Pursuant to a congressional request, GAO provided information on issues related to the safety of children who may be exposed to pesticides in agricultural settings, focusing on: (1) what federal requirements govern the safe use of pesticides, particularly as they relate to protecting children in agricultural settings; (2) what information is available on the acute and chronic effects of agricultural pesticide exposure, particularly on children; and (3) what the Environmental Protection Agency (EPA) has done to ensure that its Worker Protection Standard considers the needs of children and is being adequately implemented and enforced.
Recommendations for Executive Action
|Environmental Protection Agency||1. To better understand the overall risks that pesticides pose for farmworkers and their families as well as for the general public, the Administrator, EPA, should work with the National Institute for Occupational Safety and Health and the National Center for Environmental Health to implement their suggestions for improving the quality of information on acute pesticide illnesses in the nation, including establishing time frames, assigning responsibilities, and identifying resource needs and sources to accomplish this important objective.|
|Environmental Protection Agency||2. The Administrator, EPA, should identify and expeditiously implement steps to mitigate the potential adverse effects of pesticide exposure on children below the age of 12 who work in agriculture or are otherwise present in pesticide-treated fields. Such steps might range from warning farmworker parents about the adverse effects that agricultural pesticides may have on their young children to having pesticide labels clearly state that children should not enter pesticide-treated agricultural areas for specified periods.|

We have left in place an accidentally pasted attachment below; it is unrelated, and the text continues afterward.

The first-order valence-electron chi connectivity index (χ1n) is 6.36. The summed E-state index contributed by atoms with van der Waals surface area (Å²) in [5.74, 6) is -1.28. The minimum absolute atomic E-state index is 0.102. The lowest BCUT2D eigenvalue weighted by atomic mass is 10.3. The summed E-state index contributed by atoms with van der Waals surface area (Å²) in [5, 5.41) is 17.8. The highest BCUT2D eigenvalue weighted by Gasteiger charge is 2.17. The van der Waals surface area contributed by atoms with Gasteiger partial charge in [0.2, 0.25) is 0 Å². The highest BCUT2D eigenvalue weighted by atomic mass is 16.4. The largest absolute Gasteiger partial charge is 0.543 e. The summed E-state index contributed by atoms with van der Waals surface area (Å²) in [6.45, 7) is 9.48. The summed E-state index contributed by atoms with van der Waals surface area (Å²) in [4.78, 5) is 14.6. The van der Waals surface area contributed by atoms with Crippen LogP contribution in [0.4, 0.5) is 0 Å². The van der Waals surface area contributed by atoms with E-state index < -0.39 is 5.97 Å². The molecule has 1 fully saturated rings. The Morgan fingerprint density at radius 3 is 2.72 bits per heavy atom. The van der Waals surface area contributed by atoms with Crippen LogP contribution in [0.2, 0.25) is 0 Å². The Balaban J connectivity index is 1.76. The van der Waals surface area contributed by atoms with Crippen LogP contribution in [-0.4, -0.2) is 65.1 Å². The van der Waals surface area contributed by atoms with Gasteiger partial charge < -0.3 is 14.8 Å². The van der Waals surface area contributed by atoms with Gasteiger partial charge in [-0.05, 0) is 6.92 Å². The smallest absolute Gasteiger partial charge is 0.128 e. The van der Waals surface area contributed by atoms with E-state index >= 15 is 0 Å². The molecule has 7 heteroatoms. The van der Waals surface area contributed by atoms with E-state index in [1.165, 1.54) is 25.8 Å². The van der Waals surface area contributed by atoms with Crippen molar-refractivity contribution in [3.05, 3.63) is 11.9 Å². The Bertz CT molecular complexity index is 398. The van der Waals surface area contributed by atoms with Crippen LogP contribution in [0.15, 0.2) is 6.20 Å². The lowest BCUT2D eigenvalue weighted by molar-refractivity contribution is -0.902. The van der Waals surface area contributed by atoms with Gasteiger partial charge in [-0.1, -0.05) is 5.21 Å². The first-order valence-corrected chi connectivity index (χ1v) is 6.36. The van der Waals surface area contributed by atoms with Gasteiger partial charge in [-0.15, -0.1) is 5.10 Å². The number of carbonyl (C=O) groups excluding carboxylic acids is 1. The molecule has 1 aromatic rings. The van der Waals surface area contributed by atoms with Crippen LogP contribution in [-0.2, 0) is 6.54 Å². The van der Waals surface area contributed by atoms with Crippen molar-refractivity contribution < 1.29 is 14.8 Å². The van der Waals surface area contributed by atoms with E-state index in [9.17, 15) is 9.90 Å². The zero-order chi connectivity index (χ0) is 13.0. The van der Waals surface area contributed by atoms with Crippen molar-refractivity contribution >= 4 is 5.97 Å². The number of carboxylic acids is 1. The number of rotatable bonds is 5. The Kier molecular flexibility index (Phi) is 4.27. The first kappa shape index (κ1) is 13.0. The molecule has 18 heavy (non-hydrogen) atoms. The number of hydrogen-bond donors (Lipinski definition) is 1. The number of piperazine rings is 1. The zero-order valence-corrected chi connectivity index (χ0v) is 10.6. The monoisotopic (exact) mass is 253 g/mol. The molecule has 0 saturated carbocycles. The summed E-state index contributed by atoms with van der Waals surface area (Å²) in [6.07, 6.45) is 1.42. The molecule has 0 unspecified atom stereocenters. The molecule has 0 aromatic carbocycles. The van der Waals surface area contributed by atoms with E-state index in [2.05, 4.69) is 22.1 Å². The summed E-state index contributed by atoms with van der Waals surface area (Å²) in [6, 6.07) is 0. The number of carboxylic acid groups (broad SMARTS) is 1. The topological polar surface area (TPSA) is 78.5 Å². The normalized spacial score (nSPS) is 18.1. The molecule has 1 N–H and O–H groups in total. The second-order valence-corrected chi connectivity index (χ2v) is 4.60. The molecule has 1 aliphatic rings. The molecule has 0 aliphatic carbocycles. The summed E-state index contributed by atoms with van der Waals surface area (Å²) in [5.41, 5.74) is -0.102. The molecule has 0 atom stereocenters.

|Environmental Protection Agency||3. The Administrator, EPA, should complete the documentation supporting EPA's conclusion that the Worker Protection Standard's entry intervals adequately protect children 12 years of age and older, and provide the documentation to the Children's Health Protection Advisory Committee for its review.|
|Environmental Protection Agency||4. The Administrator, EPA, should improve EPA's oversight of the states' implementation and enforcement of the Worker Protection Standard by, among other things: (1) clearly defining what constitutes a worker protection inspection for the purposes of the cooperative agreements; (2) establishing goals for the minimum number of worker protection inspections that states should conduct annually under their cooperative agreements; (3) examining whether the resources states dedicate for this function under the cooperative agreements are adequate to achieve the goals established; (4) clarifying the roles and responsiblities of EPA's regional offices to ensure consistency in their oversight of the program; and (5) taking the necessary steps to obtain and analyze data on the results of the states' worker protection inspections, including the number and types of actions taken in response to worker protection violations.|